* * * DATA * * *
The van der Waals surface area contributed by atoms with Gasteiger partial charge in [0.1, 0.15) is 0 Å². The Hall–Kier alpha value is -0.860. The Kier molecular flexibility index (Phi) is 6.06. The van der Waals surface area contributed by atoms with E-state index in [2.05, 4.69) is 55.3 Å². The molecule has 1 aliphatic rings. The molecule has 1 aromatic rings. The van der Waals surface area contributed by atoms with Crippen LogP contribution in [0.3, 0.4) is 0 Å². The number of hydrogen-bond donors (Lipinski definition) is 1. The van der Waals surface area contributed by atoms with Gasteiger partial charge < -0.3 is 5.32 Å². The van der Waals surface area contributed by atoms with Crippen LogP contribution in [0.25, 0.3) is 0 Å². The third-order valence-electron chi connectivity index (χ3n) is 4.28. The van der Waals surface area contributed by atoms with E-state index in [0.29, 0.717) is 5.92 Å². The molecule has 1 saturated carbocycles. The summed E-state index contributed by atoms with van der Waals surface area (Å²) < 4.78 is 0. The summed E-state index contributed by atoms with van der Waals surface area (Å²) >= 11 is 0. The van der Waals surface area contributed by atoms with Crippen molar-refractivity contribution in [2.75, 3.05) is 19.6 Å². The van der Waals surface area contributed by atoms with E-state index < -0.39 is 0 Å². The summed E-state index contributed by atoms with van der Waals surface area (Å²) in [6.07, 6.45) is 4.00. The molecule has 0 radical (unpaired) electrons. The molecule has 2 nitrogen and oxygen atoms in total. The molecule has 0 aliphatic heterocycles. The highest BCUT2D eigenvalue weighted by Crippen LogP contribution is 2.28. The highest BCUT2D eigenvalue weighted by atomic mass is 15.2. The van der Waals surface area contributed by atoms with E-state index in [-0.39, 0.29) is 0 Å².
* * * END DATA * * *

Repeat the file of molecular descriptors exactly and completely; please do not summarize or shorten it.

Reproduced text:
The van der Waals surface area contributed by atoms with Gasteiger partial charge in [0.1, 0.15) is 0 Å². The Hall–Kier alpha value is -0.860. The Kier molecular flexibility index (Phi) is 6.06. The van der Waals surface area contributed by atoms with E-state index in [2.05, 4.69) is 55.3 Å². The molecule has 1 aliphatic rings. The molecule has 1 aromatic rings. The van der Waals surface area contributed by atoms with Crippen LogP contribution in [0.3, 0.4) is 0 Å². The number of hydrogen-bond donors (Lipinski definition) is 1. The van der Waals surface area contributed by atoms with Gasteiger partial charge < -0.3 is 5.32 Å². The van der Waals surface area contributed by atoms with Crippen LogP contribution in [0.25, 0.3) is 0 Å². The third-order valence-electron chi connectivity index (χ3n) is 4.28. The van der Waals surface area contributed by atoms with E-state index in [0.29, 0.717) is 5.92 Å². The molecule has 1 saturated carbocycles. The summed E-state index contributed by atoms with van der Waals surface area (Å²) < 4.78 is 0. The summed E-state index contributed by atoms with van der Waals surface area (Å²) >= 11 is 0. The van der Waals surface area contributed by atoms with Crippen molar-refractivity contribution in [2.75, 3.05) is 19.6 Å². The van der Waals surface area contributed by atoms with E-state index < -0.39 is 0 Å². The summed E-state index contributed by atoms with van der Waals surface area (Å²) in [6.07, 6.45) is 4.00. The molecule has 0 radical (unpaired) electrons. The molecule has 2 nitrogen and oxygen atoms in total. The molecule has 0 aliphatic heterocycles. The highest BCUT2D eigenvalue weighted by Crippen LogP contribution is 2.28. The highest BCUT2D eigenvalue weighted by atomic mass is 15.2. The van der Waals surface area contributed by atoms with E-state index in [-0.39, 0.29) is 0 Å².